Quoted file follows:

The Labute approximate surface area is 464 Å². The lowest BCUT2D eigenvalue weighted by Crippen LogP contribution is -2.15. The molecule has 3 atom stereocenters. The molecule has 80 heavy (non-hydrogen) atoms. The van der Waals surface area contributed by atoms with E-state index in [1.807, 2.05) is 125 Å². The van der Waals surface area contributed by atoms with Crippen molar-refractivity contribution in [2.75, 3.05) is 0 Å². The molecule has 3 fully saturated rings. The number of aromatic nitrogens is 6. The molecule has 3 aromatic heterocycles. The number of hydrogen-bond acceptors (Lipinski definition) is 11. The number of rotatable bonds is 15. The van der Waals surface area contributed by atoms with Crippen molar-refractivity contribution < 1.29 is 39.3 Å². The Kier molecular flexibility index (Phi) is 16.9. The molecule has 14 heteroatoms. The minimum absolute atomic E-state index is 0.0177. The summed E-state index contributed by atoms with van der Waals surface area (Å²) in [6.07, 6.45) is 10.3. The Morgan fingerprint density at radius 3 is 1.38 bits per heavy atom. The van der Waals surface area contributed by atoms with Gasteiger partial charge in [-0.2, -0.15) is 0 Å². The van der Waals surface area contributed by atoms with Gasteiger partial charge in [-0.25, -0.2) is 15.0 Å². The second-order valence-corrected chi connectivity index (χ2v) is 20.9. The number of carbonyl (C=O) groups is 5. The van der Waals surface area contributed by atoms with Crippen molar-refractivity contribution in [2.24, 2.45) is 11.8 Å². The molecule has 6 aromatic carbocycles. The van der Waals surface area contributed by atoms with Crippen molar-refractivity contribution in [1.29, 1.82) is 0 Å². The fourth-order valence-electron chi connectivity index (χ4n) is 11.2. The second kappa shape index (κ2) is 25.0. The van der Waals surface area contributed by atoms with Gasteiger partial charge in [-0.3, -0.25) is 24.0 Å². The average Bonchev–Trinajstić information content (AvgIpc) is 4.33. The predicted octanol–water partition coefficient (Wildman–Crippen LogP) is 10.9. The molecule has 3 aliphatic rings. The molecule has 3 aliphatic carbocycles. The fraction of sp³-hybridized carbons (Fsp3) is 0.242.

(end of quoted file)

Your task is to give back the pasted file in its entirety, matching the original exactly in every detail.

The Labute approximate surface area is 464 Å². The lowest BCUT2D eigenvalue weighted by Crippen LogP contribution is -2.15. The molecule has 3 atom stereocenters. The molecule has 80 heavy (non-hydrogen) atoms. The van der Waals surface area contributed by atoms with E-state index in [1.807, 2.05) is 125 Å². The van der Waals surface area contributed by atoms with Crippen molar-refractivity contribution in [2.75, 3.05) is 0 Å². The molecule has 3 fully saturated rings. The number of aromatic nitrogens is 6. The molecule has 3 aromatic heterocycles. The number of hydrogen-bond acceptors (Lipinski definition) is 11. The number of rotatable bonds is 15. The van der Waals surface area contributed by atoms with Crippen molar-refractivity contribution < 1.29 is 39.3 Å². The Kier molecular flexibility index (Phi) is 16.9. The molecule has 14 heteroatoms. The minimum absolute atomic E-state index is 0.0177. The summed E-state index contributed by atoms with van der Waals surface area (Å²) in [6.07, 6.45) is 10.3. The Morgan fingerprint density at radius 3 is 1.38 bits per heavy atom. The van der Waals surface area contributed by atoms with Gasteiger partial charge in [-0.2, -0.15) is 0 Å². The van der Waals surface area contributed by atoms with Gasteiger partial charge in [-0.25, -0.2) is 15.0 Å². The second-order valence-corrected chi connectivity index (χ2v) is 20.9. The number of carbonyl (C=O) groups is 5. The van der Waals surface area contributed by atoms with Crippen molar-refractivity contribution in [2.24, 2.45) is 11.8 Å². The molecule has 6 aromatic carbocycles. The van der Waals surface area contributed by atoms with Crippen molar-refractivity contribution in [1.29, 1.82) is 0 Å². The fourth-order valence-electron chi connectivity index (χ4n) is 11.2. The second kappa shape index (κ2) is 25.0. The van der Waals surface area contributed by atoms with Gasteiger partial charge in [-0.3, -0.25) is 24.0 Å². The average Bonchev–Trinajstić information content (AvgIpc) is 4.33. The predicted octanol–water partition coefficient (Wildman–Crippen LogP) is 10.9. The molecule has 3 aliphatic rings. The molecule has 3 aliphatic carbocycles. The fraction of sp³-hybridized carbons (Fsp3) is 0.242.